Sunday, August 26, 2012

CSA News: Week 12

Greetings from the farm desk! In this week's blog post: share items, rye for sale, canning/preserving shares, children's garden, fall expectations, and recipes

In Your Share This Week:

Baby Salad Mix is back! This week's mix is especially beautiful to me- lots of red lettuces and red baby beet greens, green lettuces, baby kale, tatsoi, pac choi, and endive, not to mention edible flowers!

Sweet little cabbages- these guys are phoenixes, rising out of the ashes of a flame- or rather, of a field we'd abandoned to weeds partway through the summer. Last week I got the idea to check and see if anyone was still growing there, and lo and behold, I found cabbage. It's small from the drought and weed competition, but it's there- and it's yours this week. See recipe for cabbage and rye berries below.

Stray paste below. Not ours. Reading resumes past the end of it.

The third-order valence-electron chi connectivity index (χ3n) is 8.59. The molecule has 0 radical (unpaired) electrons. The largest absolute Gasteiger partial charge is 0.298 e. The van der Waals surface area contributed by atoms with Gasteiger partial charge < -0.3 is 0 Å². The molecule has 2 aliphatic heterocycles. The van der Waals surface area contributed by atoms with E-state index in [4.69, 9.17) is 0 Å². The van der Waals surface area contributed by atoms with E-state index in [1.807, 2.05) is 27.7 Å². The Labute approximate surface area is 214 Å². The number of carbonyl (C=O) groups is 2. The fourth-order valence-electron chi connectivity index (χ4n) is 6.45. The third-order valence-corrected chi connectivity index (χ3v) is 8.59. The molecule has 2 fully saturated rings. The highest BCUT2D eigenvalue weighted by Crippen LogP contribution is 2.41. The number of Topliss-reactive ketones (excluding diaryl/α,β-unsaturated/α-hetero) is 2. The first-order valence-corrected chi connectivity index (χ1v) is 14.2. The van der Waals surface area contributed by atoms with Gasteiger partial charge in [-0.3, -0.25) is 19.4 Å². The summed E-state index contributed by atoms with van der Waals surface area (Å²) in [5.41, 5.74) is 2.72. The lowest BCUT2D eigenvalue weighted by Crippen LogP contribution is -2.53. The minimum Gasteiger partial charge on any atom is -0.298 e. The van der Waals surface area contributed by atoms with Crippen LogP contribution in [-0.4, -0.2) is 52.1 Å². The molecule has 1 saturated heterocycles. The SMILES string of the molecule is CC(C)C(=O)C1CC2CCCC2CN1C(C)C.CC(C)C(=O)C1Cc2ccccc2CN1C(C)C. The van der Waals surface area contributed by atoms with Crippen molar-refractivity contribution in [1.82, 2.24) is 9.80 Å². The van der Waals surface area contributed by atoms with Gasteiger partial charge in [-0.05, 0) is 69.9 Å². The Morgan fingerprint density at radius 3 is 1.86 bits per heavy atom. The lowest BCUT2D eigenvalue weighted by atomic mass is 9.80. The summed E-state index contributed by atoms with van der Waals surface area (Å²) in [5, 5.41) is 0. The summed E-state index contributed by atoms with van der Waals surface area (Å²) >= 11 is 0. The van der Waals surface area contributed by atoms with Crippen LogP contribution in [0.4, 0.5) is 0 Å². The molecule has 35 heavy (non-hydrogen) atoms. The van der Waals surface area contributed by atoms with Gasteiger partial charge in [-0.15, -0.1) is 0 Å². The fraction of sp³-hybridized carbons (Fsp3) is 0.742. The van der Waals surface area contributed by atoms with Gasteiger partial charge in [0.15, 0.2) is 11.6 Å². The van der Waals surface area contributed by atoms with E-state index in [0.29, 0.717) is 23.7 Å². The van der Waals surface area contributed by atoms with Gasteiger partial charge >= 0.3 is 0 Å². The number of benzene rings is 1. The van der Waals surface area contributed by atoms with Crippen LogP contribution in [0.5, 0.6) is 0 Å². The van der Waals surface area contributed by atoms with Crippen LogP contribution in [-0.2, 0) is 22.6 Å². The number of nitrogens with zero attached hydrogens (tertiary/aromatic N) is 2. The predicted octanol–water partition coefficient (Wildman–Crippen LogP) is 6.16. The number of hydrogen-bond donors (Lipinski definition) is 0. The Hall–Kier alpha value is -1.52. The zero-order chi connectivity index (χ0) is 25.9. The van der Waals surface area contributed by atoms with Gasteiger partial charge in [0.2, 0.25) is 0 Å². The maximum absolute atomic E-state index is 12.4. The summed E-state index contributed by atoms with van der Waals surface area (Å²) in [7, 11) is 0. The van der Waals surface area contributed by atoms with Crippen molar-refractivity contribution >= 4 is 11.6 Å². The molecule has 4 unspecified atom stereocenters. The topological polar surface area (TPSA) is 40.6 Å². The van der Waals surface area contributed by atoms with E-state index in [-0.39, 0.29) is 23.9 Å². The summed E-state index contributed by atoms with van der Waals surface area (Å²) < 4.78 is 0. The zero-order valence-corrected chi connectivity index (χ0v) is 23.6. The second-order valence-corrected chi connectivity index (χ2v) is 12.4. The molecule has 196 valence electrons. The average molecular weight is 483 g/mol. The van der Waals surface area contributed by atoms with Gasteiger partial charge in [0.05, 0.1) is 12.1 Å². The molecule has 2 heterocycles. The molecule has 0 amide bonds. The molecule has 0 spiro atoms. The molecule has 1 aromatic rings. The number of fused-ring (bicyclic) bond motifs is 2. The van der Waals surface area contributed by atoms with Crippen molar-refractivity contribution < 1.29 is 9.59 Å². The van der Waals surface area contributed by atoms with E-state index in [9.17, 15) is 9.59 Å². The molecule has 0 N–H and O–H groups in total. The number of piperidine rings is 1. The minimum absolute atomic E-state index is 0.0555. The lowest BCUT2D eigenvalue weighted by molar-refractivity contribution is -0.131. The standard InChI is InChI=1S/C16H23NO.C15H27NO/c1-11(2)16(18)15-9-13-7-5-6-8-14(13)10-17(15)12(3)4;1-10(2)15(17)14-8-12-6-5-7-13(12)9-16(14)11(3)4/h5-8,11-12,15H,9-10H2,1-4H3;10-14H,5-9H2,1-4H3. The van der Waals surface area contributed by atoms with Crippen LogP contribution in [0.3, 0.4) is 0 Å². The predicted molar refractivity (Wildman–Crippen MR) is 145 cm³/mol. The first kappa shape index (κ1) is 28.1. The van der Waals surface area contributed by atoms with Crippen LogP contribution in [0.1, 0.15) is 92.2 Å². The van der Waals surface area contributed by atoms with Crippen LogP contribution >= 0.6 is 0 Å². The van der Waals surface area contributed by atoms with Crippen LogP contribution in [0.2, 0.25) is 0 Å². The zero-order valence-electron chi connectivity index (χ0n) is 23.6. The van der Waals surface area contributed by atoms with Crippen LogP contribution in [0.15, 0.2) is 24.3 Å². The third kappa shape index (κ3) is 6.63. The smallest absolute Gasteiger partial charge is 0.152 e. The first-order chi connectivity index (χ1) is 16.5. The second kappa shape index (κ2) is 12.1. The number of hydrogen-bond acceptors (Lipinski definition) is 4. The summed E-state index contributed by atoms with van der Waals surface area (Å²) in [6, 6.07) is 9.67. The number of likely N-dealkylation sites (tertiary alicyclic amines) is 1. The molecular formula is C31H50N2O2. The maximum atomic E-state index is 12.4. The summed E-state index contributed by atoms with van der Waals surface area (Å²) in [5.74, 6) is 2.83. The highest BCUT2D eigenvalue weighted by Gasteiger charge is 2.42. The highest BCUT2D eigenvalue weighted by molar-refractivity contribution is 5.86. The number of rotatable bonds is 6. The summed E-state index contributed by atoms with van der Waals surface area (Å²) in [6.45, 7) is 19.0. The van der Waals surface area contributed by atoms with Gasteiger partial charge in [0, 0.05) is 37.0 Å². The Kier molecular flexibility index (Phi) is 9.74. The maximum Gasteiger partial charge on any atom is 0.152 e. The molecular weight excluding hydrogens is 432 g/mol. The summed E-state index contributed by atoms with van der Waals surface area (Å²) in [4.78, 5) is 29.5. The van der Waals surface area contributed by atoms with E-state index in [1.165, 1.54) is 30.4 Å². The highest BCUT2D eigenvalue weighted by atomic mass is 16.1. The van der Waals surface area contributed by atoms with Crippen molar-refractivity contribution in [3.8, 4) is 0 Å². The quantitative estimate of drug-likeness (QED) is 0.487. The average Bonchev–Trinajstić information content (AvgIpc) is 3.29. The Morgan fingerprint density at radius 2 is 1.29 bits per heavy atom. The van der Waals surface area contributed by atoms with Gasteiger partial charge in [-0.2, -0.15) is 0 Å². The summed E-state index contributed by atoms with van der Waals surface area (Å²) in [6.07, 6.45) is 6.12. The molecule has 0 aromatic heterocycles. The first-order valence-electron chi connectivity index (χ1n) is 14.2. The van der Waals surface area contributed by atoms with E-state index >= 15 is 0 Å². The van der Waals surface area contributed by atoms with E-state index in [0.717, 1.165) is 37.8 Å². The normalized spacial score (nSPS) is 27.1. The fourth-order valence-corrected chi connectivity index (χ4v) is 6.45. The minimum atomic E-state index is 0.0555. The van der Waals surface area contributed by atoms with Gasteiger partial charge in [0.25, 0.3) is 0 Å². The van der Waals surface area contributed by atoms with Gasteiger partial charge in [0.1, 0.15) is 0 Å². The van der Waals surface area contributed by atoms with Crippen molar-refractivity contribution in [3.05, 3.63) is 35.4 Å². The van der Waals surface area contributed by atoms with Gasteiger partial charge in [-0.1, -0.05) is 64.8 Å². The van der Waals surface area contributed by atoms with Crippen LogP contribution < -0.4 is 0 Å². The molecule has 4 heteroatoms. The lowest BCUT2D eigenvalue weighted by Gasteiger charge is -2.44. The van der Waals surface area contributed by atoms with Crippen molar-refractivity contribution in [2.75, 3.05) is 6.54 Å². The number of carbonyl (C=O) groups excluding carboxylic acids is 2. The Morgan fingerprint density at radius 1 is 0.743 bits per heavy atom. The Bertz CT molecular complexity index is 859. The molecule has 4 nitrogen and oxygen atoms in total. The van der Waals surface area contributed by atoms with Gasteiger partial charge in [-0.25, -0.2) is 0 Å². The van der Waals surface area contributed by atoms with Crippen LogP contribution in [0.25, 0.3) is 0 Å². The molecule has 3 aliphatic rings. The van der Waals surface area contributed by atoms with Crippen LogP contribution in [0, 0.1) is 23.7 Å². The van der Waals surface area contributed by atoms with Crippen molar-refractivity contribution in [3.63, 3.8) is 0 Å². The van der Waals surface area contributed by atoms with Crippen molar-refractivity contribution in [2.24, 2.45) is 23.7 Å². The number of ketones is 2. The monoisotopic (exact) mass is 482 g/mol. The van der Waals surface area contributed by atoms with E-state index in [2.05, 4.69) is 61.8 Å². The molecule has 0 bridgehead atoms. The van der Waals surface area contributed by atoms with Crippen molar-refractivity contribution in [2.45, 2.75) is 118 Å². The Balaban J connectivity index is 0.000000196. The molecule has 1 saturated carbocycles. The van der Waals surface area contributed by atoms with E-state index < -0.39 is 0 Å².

Sweet Onions- more Ailsa Craig and/or Walla Walla- delicious raw OR cooked

Beans! It's been a good month for beans- there's another planting coming on, AND the old plants are sending out new flowers, so I bet you'll see beans in your shares for a few more weeks :)

Summer Cucurbits! Green, white, and yellow Cucumbers, and baby zucchini, pattypan, and yellow summer squash- just a few, but tender and delicious.

Tomatoes- more cherry tomatoes AND large slicers. This week's newcomers are Ananas Noire, Garden Peach, and Great White, in addition to the varieties we started harvesting last week.

Peppers- the very first sweet bell peppers of the season. Lime green bell peppers are called "Flavorburst," (I know- a dumb name, but a nice sweet, crunchy pepper!) dark green bells could be several different varieties (which will soon start ripening to red or yellow- stay tuned for colored peppers soon). Also- just a few hot peppers- Hungarian Hot Wax (long, yellow-green, semi-hot), jalapenos, serranos, or pasillas (long, finger-shaped, dark green), to name a few.